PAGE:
Minister O'Neill addresses Personal and Public Involvement Conference at Queen's
Delegates at a conference held in Riddel Hall, have heard from Health Minister, Michelle O’Neill, that she wants to see “A Health and Social Care system where service users, carers and the public are fully engaged in a partnership based approach to health and well-being, whether that is at the strategic or individual level of care planning and provision.”
The Minister was speaking at the Personal and Public Involvement (PPI) conference ‘Involving you Improving Care: Our Involvement Story’, organised by the School of Psychology at Queen’s and the Public Health Agency, in collaboration with Health Social Care partners and service users and carers.
PPI is about involving ordinary people and local communities in the planning, commissioning, delivery and evaluation of the services they receive. It is about putting the service user first, enhancing service user choice, meeting demands and expectations, and ensuring views are heard and listened to.
Speaking at the conference, the Minister, said: “I want to see a Health and Social Care system where service users, carers and the public are fully engaged in a partnership based approach to health and well-being, whether that is at the strategic or individual level of care planning and provision. My vision is for a world class, safe, high quality, person-centred health service and I am fully committed to ensuring that service users and carers will be at the centre of what we do.
“Ensuring that service users are fully involved in the design of services that affect them is one of the priorities I want to see going forward. I can see how important patient engagement should be for everyone using or working within the health and social care sector as we strive to deliver the high quality patient focused services we have a right to expect.”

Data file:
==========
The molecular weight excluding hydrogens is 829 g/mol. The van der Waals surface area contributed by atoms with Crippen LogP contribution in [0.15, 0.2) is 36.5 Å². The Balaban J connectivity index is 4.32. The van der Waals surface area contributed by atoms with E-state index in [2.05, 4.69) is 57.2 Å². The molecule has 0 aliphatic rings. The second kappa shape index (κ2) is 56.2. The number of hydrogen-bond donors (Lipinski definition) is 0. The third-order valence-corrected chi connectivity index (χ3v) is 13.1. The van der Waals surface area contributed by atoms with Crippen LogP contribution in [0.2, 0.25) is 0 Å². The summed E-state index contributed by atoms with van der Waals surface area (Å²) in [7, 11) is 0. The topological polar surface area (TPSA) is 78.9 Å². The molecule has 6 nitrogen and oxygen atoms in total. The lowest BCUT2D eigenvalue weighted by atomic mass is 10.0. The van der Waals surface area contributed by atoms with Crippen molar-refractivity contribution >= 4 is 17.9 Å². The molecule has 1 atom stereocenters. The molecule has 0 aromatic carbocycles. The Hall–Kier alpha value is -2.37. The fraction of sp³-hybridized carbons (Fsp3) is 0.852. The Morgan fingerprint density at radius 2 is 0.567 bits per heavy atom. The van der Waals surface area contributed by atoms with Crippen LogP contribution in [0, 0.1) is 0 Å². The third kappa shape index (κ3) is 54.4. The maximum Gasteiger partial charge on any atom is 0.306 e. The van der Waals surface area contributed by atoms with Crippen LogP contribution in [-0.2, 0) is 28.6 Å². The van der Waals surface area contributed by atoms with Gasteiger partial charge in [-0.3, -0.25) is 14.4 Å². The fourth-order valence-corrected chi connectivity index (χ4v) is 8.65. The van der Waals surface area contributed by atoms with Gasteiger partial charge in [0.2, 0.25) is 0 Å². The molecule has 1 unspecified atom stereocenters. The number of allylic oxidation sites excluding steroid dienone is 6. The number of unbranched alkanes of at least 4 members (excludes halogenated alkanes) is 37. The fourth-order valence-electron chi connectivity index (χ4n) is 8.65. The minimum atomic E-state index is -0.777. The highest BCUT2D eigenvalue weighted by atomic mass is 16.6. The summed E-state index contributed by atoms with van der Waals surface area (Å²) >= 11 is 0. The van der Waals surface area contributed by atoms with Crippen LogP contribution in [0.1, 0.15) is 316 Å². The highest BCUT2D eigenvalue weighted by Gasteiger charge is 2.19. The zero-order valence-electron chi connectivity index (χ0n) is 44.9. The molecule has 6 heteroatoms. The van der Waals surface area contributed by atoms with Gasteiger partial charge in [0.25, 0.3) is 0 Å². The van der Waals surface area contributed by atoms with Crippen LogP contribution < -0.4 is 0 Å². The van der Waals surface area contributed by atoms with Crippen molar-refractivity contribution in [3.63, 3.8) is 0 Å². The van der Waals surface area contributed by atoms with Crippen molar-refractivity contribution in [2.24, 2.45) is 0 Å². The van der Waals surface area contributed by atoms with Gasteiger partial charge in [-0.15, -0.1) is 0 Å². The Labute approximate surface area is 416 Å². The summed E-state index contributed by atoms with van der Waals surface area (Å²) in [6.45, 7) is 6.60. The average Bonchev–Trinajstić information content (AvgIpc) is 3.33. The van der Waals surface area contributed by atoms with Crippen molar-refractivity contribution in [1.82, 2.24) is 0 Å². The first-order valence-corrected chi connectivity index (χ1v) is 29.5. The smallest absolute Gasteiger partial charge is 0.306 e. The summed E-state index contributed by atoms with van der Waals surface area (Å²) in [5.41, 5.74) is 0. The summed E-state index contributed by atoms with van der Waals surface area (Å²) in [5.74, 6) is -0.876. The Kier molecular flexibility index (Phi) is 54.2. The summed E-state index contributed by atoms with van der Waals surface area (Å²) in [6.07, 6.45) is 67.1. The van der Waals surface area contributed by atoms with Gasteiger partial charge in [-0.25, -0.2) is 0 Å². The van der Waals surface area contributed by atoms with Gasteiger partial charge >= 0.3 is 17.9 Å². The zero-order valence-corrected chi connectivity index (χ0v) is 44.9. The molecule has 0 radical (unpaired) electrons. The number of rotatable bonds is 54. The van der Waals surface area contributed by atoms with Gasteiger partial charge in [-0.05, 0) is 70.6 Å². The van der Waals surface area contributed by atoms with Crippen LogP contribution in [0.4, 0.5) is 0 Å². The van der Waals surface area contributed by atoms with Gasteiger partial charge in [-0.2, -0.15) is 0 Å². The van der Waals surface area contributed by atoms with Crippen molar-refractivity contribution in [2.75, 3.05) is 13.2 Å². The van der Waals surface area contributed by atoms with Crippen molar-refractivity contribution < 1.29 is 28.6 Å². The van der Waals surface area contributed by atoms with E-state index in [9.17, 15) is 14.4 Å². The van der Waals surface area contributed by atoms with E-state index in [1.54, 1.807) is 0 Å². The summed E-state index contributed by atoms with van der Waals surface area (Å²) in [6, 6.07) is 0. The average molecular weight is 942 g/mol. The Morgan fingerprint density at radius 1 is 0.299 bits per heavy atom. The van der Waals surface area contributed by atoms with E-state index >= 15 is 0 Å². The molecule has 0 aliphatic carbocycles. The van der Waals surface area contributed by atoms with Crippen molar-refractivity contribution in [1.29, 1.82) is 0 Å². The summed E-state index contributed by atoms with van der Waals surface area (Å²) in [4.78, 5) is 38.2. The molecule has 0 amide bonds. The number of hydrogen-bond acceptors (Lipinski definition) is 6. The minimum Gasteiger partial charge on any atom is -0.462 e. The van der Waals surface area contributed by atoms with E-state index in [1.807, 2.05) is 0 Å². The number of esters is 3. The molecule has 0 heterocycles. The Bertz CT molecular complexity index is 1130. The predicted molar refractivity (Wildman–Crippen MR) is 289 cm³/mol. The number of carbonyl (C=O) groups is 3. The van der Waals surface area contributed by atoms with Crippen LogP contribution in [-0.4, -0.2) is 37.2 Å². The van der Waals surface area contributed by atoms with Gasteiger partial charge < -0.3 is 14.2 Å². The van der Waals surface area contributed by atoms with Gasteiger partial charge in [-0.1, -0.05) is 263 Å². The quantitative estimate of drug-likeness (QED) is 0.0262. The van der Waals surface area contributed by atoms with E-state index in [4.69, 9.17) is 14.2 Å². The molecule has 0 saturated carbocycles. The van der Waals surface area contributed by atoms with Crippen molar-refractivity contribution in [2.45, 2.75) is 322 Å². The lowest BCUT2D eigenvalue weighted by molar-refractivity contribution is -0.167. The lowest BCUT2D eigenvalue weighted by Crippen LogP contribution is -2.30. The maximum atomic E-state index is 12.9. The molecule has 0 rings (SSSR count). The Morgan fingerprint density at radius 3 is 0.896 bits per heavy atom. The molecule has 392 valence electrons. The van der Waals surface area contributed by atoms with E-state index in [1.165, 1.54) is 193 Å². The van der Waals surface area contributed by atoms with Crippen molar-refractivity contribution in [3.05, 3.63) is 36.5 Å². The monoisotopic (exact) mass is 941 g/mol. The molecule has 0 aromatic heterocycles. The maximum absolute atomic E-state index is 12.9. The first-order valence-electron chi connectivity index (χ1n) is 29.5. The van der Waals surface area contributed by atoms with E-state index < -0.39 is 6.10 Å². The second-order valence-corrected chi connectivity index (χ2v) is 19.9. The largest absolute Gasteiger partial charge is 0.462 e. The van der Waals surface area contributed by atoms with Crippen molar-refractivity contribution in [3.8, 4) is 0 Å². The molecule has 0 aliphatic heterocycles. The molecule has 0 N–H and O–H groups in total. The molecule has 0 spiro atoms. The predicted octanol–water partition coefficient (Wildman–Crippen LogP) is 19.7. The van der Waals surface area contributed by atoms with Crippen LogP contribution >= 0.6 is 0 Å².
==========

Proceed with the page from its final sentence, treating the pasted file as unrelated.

Jim Walsh, Expert by Experience, Doctorate in Clinical Psychology, Queen’s University Belfast and Conference Co-Chair said: “This conference provides a collaborative learning opportunity for service users and carers who use their unique expertise to influence and redesign services. The event brings together crucial ingredients to safeguard positive and progressive transformations in developing health and social care services well into the future”.
Dr Eddie Rooney, Chief Executive of PHA, said: “When people are meaningfully involved in decision making about their health and social wellbeing, it leads to improved quality and safety, increased effectiveness and improved efficiency, tailoring services to need. That is why Personal and Public Involvement is central to ensuring that the patients and carers are put first when thinking about the future of healthcare.
“Working collaboratively across Health and Social Care can help to deliver a consistent approach to the high standards of service users and carer involvement.”
At the conference Minister O’Neill met with the Association for Real Change (ARC) NI’s “Roving Reporters”. ARC NI supports people with a learning disability who are keen to learn new skills to become Roving Reporters. ARC NI’s support enables its reporters to tell their own ‘good news’ stories about learning disability services in the social care sector.
Caption – Michelle Tennyson, Assistant Director Allied Health Professions and Personal and Public Involvement PHA, Health Minster Michelle O’Neill, and PHA Chief Executive Dr Eddie Rooney.
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